HP, Lexmark, Canon and Epson are the largest) dominate. The market is different from many others in that the printers are sold at cost - practically given away - and all the profits are taken on the printer cartridges.  However, the four printer-producing companies face competition from providers of reconditioned and off-brand inkjet cartridges.  How can the printer companies protect their revenue stream using technology,  legislation, alliances, pricing or other mechanisms?

    Study questions:
    1. Think back to the small furniture company that has to compete with IKEA - what options are open to them if they want to do
     a) a low-cost strategy,
     b) a differentiation strategy, or
     c) a niche strategy
    2. What is a sustainable competitive advantage and how can it be secured?
    Read and be prepared to discuss:
    • Chapter 7 in Johnson & Scholes.
    • Anything you can find on the inkjet cartridge market.
    Further reading (for the especially interested).
    • Chapter 8 in Johnson & Scholes for some tools of analysis.
    In your spare time:
    • If you have spare time by now, I really must have done something wrong....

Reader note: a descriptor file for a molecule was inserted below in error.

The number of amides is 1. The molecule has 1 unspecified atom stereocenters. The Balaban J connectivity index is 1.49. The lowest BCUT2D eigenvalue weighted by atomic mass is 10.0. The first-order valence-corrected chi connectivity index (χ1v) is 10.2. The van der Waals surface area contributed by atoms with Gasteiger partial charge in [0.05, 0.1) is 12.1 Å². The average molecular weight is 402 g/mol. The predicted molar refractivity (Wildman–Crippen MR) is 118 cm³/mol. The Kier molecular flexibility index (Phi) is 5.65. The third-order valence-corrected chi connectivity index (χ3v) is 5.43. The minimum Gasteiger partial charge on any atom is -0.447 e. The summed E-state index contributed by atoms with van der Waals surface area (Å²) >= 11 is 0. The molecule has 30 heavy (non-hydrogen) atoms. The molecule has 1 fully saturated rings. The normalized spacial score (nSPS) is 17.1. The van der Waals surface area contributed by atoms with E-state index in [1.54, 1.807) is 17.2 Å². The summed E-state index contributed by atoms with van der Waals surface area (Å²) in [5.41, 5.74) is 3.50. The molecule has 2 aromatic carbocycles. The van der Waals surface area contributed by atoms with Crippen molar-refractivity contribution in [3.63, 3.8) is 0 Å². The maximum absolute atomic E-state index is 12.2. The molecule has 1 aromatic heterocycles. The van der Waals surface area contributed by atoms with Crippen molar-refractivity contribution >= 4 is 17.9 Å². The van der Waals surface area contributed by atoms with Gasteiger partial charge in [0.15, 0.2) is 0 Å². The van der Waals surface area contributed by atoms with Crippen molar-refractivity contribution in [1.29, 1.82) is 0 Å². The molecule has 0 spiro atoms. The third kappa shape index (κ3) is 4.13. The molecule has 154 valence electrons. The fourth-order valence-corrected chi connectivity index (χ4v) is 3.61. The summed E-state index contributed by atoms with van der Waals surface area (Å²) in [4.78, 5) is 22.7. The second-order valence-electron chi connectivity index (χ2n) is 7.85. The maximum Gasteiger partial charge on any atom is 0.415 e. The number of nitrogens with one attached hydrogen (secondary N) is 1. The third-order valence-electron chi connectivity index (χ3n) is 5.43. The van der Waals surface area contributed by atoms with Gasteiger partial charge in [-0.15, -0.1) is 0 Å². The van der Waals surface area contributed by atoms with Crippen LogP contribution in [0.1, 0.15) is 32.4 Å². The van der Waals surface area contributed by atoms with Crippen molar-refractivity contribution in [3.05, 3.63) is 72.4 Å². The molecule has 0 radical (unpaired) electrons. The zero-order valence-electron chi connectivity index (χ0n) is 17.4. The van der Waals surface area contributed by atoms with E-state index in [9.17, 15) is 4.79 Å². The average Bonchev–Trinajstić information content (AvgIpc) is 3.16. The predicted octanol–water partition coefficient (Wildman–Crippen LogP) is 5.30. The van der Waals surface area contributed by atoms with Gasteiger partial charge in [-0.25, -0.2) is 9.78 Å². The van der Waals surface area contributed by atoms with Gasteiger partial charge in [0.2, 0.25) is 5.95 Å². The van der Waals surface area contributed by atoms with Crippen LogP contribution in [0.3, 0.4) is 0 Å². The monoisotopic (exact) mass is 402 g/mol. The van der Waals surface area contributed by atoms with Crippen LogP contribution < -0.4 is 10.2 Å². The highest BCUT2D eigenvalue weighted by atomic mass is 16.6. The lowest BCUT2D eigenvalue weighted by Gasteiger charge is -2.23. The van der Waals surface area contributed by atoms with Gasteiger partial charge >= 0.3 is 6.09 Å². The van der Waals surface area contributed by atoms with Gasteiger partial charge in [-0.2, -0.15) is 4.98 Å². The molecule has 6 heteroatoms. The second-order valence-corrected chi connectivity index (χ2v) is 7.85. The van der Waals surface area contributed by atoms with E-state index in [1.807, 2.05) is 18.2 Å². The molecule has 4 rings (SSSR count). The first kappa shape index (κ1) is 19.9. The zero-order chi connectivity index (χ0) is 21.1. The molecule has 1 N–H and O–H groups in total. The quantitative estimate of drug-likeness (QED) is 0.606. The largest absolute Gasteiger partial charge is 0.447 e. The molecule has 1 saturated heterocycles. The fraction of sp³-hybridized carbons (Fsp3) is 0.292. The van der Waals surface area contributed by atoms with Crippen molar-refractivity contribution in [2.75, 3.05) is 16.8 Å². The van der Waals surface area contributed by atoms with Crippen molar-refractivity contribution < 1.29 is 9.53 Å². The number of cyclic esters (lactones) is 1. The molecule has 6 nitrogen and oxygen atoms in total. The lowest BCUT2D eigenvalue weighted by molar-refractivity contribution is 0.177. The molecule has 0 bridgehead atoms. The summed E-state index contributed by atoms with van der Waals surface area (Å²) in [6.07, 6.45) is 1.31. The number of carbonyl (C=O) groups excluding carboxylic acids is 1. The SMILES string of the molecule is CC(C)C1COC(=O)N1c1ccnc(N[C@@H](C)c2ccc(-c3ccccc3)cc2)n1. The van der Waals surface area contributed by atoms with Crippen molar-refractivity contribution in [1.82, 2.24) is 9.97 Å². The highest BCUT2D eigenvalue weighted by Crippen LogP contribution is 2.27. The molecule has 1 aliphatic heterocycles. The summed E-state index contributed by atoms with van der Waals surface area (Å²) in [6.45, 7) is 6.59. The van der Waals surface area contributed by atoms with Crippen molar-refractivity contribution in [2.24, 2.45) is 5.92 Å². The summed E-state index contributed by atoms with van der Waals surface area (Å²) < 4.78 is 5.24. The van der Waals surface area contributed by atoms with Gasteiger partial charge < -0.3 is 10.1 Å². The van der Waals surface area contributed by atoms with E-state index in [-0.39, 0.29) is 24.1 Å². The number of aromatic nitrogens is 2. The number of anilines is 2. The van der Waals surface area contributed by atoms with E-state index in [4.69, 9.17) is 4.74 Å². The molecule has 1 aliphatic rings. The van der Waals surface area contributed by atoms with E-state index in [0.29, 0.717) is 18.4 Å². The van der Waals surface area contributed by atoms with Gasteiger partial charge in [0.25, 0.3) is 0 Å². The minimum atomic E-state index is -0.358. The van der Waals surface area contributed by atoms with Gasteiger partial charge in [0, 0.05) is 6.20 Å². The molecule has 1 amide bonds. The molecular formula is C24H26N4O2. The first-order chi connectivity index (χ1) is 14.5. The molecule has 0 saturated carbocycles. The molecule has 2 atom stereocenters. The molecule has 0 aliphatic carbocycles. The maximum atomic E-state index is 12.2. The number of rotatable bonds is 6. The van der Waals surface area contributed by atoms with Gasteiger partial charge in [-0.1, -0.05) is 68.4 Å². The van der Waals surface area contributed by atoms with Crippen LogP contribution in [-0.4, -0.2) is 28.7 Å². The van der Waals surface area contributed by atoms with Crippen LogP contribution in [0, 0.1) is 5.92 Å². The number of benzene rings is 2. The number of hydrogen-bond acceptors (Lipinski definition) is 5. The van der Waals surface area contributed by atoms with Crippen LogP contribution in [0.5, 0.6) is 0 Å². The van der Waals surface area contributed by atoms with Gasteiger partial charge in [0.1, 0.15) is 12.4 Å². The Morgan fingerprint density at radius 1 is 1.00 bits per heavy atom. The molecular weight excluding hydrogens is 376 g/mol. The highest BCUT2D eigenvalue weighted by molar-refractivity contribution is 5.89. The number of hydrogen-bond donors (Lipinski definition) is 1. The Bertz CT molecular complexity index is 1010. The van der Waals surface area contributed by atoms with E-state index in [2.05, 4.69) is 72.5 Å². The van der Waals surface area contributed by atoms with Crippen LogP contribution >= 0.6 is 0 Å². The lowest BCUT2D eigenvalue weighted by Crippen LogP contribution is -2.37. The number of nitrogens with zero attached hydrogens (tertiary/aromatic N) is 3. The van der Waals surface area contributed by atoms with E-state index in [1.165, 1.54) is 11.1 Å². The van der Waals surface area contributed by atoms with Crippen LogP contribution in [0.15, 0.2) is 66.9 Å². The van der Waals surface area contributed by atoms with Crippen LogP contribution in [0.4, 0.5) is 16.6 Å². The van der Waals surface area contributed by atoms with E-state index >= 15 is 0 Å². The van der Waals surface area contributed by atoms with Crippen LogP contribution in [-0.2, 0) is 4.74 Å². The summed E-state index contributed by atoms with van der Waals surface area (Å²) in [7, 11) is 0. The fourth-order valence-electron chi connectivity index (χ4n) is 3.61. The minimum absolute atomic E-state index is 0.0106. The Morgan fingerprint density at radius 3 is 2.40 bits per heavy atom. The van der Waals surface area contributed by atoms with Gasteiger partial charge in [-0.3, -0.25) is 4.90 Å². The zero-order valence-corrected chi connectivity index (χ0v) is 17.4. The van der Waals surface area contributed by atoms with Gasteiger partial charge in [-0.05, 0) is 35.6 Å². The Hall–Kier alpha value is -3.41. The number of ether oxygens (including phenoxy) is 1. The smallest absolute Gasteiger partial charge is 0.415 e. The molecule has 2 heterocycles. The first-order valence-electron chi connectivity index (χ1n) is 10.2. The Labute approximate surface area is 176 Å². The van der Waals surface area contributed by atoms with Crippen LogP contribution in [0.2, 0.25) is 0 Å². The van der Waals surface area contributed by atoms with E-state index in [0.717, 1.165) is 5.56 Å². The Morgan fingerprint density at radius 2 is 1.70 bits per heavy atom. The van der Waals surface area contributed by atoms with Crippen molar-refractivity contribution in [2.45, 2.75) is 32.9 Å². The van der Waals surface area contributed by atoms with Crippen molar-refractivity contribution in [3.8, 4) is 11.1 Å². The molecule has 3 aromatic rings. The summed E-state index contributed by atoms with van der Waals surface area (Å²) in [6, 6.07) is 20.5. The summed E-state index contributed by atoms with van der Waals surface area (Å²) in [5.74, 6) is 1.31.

9
    Organizing for success
    1430 - 1715
    Monday, March 8

    Espen Andersen

    In this session, we will focus on organizational structure, and how organizing a company can influence its strategy and how strategic management is done.

    Study questions:
    1. What are the advantages of organizing along region, product line, or main market?
    2. Johnson & Johnson, Unilever, and Proctor & Gamble are organized along product lines, with product innovation, quality management and brand enhancement being core capabilities.  Why are these companies organized that way and what are the pros and cons of that organization.
    3. What kind of internal organization would you expect to see in a chain company? a shop? a network?
    4. What influence does globalization have on organizational structure and strategic management?
    Read and be prepared to discuss: